The Future of Natural Gas as a Transition Fuel : Forecasting natural gas-generated power in Germany and the United Kingdom. What can we expect from Norwegian exports of natural gas in the years to come?
MetadataShow full item record
- Master Thesis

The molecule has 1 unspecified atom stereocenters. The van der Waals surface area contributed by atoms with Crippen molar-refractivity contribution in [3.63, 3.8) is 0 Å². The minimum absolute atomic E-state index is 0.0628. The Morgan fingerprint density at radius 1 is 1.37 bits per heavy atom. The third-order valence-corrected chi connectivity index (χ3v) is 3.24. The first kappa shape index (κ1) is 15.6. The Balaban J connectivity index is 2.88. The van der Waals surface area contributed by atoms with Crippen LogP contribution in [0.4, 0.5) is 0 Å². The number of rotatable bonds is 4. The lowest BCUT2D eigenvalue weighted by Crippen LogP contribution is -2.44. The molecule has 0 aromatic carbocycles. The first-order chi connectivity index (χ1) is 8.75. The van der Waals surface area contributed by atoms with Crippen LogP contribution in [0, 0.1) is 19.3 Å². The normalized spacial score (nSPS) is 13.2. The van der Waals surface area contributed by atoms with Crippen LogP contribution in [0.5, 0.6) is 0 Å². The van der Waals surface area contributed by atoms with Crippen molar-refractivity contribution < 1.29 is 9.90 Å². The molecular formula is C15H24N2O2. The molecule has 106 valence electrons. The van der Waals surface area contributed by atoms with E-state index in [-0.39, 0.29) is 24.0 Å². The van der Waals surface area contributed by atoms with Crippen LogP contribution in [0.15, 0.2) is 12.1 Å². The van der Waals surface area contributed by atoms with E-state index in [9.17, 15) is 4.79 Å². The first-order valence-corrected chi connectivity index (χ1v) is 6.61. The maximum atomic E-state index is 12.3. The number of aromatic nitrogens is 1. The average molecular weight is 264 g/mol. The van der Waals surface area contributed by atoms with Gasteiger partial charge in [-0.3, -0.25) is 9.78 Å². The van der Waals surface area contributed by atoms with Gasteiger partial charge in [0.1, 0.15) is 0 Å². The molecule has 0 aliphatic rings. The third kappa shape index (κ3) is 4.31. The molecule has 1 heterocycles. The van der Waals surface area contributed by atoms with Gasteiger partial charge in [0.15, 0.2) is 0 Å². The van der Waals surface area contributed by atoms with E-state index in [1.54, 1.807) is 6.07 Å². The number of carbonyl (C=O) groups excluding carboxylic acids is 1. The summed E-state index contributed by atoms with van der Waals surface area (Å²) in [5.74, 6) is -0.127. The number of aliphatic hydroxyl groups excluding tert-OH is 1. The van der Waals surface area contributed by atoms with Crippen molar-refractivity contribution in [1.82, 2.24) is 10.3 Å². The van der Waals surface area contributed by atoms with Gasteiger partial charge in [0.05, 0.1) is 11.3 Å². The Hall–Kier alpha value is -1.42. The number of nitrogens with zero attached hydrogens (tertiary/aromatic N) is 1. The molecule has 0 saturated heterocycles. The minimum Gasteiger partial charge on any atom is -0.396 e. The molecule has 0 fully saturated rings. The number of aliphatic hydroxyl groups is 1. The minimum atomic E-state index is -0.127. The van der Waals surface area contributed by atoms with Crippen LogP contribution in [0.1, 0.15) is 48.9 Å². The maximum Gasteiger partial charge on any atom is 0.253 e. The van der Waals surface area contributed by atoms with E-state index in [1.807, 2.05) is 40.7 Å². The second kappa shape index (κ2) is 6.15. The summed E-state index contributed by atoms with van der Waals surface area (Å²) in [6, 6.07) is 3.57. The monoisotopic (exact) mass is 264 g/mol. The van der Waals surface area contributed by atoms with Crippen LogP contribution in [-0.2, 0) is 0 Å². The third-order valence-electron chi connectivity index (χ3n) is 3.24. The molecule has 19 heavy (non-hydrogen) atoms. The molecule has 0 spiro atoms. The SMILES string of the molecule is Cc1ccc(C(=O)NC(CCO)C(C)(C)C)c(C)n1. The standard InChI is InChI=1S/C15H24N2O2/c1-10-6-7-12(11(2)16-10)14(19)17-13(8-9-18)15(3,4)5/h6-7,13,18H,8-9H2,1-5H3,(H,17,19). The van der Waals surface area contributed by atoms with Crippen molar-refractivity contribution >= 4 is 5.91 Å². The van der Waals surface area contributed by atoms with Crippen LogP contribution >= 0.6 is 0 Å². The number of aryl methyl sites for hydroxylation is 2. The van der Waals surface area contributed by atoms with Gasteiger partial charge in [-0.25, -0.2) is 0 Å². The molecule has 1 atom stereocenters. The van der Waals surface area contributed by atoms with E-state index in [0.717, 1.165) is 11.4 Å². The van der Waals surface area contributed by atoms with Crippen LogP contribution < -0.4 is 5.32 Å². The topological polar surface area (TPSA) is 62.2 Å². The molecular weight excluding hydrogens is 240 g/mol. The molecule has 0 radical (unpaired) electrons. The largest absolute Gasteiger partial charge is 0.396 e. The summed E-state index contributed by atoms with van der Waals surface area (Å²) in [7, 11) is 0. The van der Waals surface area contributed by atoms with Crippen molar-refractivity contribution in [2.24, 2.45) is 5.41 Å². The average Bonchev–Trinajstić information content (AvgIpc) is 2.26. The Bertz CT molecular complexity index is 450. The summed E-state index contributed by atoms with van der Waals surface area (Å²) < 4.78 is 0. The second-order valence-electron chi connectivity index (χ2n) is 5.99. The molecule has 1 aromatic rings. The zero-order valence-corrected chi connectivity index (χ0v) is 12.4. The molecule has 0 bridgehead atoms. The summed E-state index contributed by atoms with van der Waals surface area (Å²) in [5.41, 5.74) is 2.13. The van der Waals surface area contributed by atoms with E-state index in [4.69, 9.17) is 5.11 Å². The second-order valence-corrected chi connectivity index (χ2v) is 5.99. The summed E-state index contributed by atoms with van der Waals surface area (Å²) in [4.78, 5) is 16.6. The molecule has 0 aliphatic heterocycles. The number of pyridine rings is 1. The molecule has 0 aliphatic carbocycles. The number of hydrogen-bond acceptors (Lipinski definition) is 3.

This thesis intends to answer the following research question: What role will natural gas serve in the transition to renewable energy sources in the German and British power sectors, and what will be the implications for Norwegian natural gas exports? To answer the research question, two dynamic regression models are built to forecast weekly natural-gas-generated power in Germany and the UK over the next two years. To create scenarios, the predictors of the models, which are other important power generation technologies, are given growth rates based on the German and British governments’ climate action plans. Three scenarios are developed for both countries: (1) the Realistic scenario, (2) the Rapid I scenario and (3) the Rapid II scenario. The scenario forecasts are produced to provide insight into the future role of natural gas as a transition fuel and to observe how the use of natural gas will differ in the German and British power sectors. Furthermore, the point forecasts of the Realistic scenario for each country are monetized to quantify the impact on Norwegian exports of natural gas. Natural gas can be a transition fuel in two main ways: (1) as a substitution fuel for heavier polluting energy sources and (2) as a stabilizing fuel for the intermittency of renewables. The predictions of the German model are conditional on the pace of the clean energy transition in Germany. For the Realistic scenario, the German model predicts a likely increase in natural gas in the German power sector, while the model predicts a decrease in the Rapid I and Rapid II scenario forecasts. Based on the Realistic scenario forecast and the German climate action plan, this thesis finds that natural gas will partially support renewables in replacing coal and that the use of natural gas in stabilizing intermittent renewables will increase. Thus, natural gas will be used both as a substitution fuel and as a stabilizing fuel in the German power sector in short term, which is expected to increase Norwegian natural gas exports to Germany. In contrast, the British model predicts a likely decrease in natural gas in the British power sector for all three scenarios. In the UK, natural gas has been used to substitute heavier polluting fuels and is the next fuel to be replaced in the power mix. Therefore, based on the Realistic scenario forecast and the British climate action plan, this thesis finds that natural gas’s role as a substitution fuel has passed, while it will continue its role as a stabilizing fuel when renewable energy sources are intermittent. Thus, Norwegian natural gas exports to the UK are expected to decline in the short term. In the longer run, natural gas is expected to decrease in both the German and British power sectors and will eventually be phased out. Carbon capture and storage and blue hydrogen production can extend natural gas’s relevance in Norwegian export markets. Keywords – Forecasting, Dynamic regression model, Natural gas, Transition fuel